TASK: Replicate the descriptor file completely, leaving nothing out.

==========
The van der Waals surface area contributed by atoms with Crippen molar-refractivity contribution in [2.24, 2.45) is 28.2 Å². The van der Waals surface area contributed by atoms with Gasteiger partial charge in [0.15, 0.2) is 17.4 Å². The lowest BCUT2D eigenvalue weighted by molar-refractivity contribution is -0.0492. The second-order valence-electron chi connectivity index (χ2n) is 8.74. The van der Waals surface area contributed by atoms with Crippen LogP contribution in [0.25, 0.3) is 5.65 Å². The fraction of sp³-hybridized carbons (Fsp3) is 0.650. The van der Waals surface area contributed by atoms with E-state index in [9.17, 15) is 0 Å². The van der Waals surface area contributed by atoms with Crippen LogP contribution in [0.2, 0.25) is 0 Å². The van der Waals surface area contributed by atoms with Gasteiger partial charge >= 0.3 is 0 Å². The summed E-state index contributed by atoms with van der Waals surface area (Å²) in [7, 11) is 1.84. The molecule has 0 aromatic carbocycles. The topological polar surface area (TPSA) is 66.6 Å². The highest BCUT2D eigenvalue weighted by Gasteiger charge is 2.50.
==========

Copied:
The van der Waals surface area contributed by atoms with Crippen molar-refractivity contribution in [2.24, 2.45) is 28.2 Å². The van der Waals surface area contributed by atoms with Gasteiger partial charge in [0.15, 0.2) is 17.4 Å². The lowest BCUT2D eigenvalue weighted by molar-refractivity contribution is -0.0492. The second-order valence-electron chi connectivity index (χ2n) is 8.74. The van der Waals surface area contributed by atoms with Crippen LogP contribution in [0.25, 0.3) is 5.65 Å². The fraction of sp³-hybridized carbons (Fsp3) is 0.650. The van der Waals surface area contributed by atoms with E-state index in [9.17, 15) is 0 Å². The van der Waals surface area contributed by atoms with Crippen LogP contribution in [0.2, 0.25) is 0 Å². The van der Waals surface area contributed by atoms with Gasteiger partial charge >= 0.3 is 0 Å². The summed E-state index contributed by atoms with van der Waals surface area (Å²) in [7, 11) is 1.84. The molecule has 0 aromatic carbocycles. The topological polar surface area (TPSA) is 66.6 Å². The highest BCUT2D eigenvalue weighted by Gasteiger charge is 2.50.